Born to Puerto Rican parents and raised in a small North Carolina town, Natasha Del Toro jokingly refers to herself as a hick spic. Proud of her mixed cultural upbringing, she grew up on rice and beans, biscuits and Waffle House coffee. Dancing salsa. Speaking with a Southern accent. She even had a mullet long before hipsters made it an ironically cool haircut. Sadly, those photos have all been burned.
As one of the only Latinas in her community at the time, she learned to operate between different cultures. At a young age she noticed glaring racial divisions in her small Southern town (which she writes more about here) that stoked her sense of social justice.
Journalism has given her the opportunity to tell stories about underrepresented people and to cover issues of inequality and injustice, while trying to maintain a sense of humility, humor and compassion.
She's reported on a wide range of topics--arts and culture, politics, immigration and the environment. She produced short docs on artists in Cuba, a musician in Haiti and covered the 2008 Democratic National Convention for PBS Frontline World. Working as a staff videographer for TIME.com, her reports on the Haiti earthquake were honored at the New York Press Club. She also traveled across the US with photographer Joakim Eskildsen to produce a book and multimedia website on poverty in America called American Realities. That project led to a documentary by KQED and Center for Investigative Reporting called Hunger in the Valley of Plenty that won an Emmy.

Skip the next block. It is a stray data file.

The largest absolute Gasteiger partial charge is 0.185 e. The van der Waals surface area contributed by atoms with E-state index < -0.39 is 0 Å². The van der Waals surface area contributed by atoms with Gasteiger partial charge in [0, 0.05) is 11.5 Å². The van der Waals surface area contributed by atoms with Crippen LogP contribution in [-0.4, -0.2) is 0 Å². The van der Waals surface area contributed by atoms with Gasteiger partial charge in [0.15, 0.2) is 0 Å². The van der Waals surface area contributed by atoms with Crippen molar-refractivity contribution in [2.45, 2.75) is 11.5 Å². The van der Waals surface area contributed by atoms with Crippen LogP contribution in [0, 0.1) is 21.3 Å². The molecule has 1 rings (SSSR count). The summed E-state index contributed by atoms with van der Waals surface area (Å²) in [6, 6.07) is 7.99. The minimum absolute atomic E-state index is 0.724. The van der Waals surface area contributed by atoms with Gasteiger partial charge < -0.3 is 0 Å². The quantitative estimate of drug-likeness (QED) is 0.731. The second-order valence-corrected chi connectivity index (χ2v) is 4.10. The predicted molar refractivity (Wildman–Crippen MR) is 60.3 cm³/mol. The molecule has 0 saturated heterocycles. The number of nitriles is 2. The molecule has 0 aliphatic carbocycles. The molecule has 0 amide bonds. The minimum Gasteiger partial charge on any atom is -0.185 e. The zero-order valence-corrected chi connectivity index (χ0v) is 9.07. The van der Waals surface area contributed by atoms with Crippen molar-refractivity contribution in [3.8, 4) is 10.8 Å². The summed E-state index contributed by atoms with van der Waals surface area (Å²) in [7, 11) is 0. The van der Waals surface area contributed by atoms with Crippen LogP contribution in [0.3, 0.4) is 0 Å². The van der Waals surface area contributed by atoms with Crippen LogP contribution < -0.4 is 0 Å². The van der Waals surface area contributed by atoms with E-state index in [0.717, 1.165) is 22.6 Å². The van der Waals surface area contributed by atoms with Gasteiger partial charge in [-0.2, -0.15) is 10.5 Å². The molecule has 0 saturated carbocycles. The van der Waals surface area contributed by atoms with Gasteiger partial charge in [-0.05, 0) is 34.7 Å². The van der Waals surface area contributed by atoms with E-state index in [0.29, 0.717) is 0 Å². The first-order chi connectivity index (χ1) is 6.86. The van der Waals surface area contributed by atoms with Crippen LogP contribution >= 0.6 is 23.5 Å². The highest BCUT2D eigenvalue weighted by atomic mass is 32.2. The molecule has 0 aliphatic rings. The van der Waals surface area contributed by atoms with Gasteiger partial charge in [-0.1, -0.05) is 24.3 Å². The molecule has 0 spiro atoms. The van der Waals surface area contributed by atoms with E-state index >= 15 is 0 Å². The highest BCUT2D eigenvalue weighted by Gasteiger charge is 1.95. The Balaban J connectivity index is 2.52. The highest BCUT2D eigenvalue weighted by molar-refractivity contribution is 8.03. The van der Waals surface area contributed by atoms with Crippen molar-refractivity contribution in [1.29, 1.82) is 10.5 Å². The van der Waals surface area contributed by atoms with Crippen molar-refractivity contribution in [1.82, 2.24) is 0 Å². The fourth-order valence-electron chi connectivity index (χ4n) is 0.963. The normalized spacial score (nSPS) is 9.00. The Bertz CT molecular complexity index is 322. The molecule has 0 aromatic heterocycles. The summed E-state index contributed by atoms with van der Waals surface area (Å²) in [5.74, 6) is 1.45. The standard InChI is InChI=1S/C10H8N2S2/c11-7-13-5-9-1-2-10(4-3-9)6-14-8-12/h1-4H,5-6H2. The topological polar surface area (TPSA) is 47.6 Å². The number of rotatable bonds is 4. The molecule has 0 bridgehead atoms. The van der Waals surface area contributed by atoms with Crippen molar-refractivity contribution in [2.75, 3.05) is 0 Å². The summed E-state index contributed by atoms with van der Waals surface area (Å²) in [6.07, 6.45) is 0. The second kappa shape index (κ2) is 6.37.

In 2013, she completed a Fulbright Scholarship, teaching a multimedia journalism class at the University of Antioquia in Medellin.
She moved to Miami to work as an on-camera correspondent at Fusion, an ABC/Univision joint venture. She's worked on documentaries about our broken electoral system, the opioid crisis and Scott Pruitt, the former head of the EPA for Fusion's Naked Truth series and has been awarded a DuPont and RFK award. She was also part of the consortium of journalists that won a Pulitzer for reporting on the Panama Papers. The Naked Truth is also now a popular docu-series on Netflix. And you can see some of her segments about Puerto Rico on HBO's Outpost series.
Currently, she is the anchor of Mic Dispatch, an exciting new newsmagazine show on Facebook Watch that goes "beyond the headlines to profile the underrepresented, the problem-solvers and the provocateurs." She is a freelance correspondent for Fault Lines, an investigative documentary program on Al Jazeera. And she hosts America Reframed on PBS World Channel, a program which features independent documentaries about the changing face and identity of the U.S, which is in its sixth season. The series is curated by American Documentary, the creators of POV. America Reframed won a DuPont, a Gracie award and was nominated for an Emmy.
Additionally, she's been doing a lot of yoga and meditation in an effort to find work/life balance. She hasn't figured it out but she did finally learn how to do a headstand.